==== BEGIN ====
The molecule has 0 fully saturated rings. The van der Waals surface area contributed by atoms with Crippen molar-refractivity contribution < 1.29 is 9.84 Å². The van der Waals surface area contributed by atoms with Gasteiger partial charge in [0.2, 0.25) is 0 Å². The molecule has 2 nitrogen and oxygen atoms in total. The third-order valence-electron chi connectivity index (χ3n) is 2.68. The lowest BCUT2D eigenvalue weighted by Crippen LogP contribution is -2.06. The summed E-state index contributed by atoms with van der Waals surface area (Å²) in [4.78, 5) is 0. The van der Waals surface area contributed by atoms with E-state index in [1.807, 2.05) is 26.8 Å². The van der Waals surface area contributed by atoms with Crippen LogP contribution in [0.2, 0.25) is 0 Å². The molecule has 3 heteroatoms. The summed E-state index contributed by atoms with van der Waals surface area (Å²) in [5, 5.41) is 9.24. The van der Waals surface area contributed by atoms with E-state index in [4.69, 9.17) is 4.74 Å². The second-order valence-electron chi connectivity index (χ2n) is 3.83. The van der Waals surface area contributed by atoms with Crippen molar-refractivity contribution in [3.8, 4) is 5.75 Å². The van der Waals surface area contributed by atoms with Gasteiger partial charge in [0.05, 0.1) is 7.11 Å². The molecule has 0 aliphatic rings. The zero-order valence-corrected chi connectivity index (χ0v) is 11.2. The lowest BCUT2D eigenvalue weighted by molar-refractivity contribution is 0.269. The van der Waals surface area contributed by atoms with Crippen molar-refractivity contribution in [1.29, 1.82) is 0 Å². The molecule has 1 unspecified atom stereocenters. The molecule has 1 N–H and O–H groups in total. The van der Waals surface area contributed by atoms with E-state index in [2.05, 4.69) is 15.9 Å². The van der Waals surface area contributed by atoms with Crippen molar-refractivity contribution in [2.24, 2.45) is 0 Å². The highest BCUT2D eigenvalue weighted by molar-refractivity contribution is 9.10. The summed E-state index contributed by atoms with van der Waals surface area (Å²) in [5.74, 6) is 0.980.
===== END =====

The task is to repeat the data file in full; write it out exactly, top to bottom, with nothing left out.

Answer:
The molecule has 0 fully saturated rings. The van der Waals surface area contributed by atoms with Crippen molar-refractivity contribution < 1.29 is 9.84 Å². The van der Waals surface area contributed by atoms with Gasteiger partial charge in [0.2, 0.25) is 0 Å². The molecule has 2 nitrogen and oxygen atoms in total. The third-order valence-electron chi connectivity index (χ3n) is 2.68. The lowest BCUT2D eigenvalue weighted by Crippen LogP contribution is -2.06. The summed E-state index contributed by atoms with van der Waals surface area (Å²) in [4.78, 5) is 0. The van der Waals surface area contributed by atoms with E-state index in [1.807, 2.05) is 26.8 Å². The van der Waals surface area contributed by atoms with Crippen LogP contribution in [0.2, 0.25) is 0 Å². The molecule has 3 heteroatoms. The summed E-state index contributed by atoms with van der Waals surface area (Å²) in [5, 5.41) is 9.24. The van der Waals surface area contributed by atoms with E-state index in [4.69, 9.17) is 4.74 Å². The second-order valence-electron chi connectivity index (χ2n) is 3.83. The van der Waals surface area contributed by atoms with Crippen molar-refractivity contribution in [3.8, 4) is 5.75 Å². The van der Waals surface area contributed by atoms with Gasteiger partial charge in [0.05, 0.1) is 7.11 Å². The molecule has 0 aliphatic rings. The zero-order valence-corrected chi connectivity index (χ0v) is 11.2. The lowest BCUT2D eigenvalue weighted by molar-refractivity contribution is 0.269. The van der Waals surface area contributed by atoms with Crippen molar-refractivity contribution in [1.29, 1.82) is 0 Å². The molecule has 1 unspecified atom stereocenters. The molecule has 1 N–H and O–H groups in total. The van der Waals surface area contributed by atoms with E-state index in [2.05, 4.69) is 15.9 Å². The van der Waals surface area contributed by atoms with Crippen molar-refractivity contribution in [2.24, 2.45) is 0 Å². The highest BCUT2D eigenvalue weighted by molar-refractivity contribution is 9.10. The summed E-state index contributed by atoms with van der Waals surface area (Å²) in [5.74, 6) is 0.980.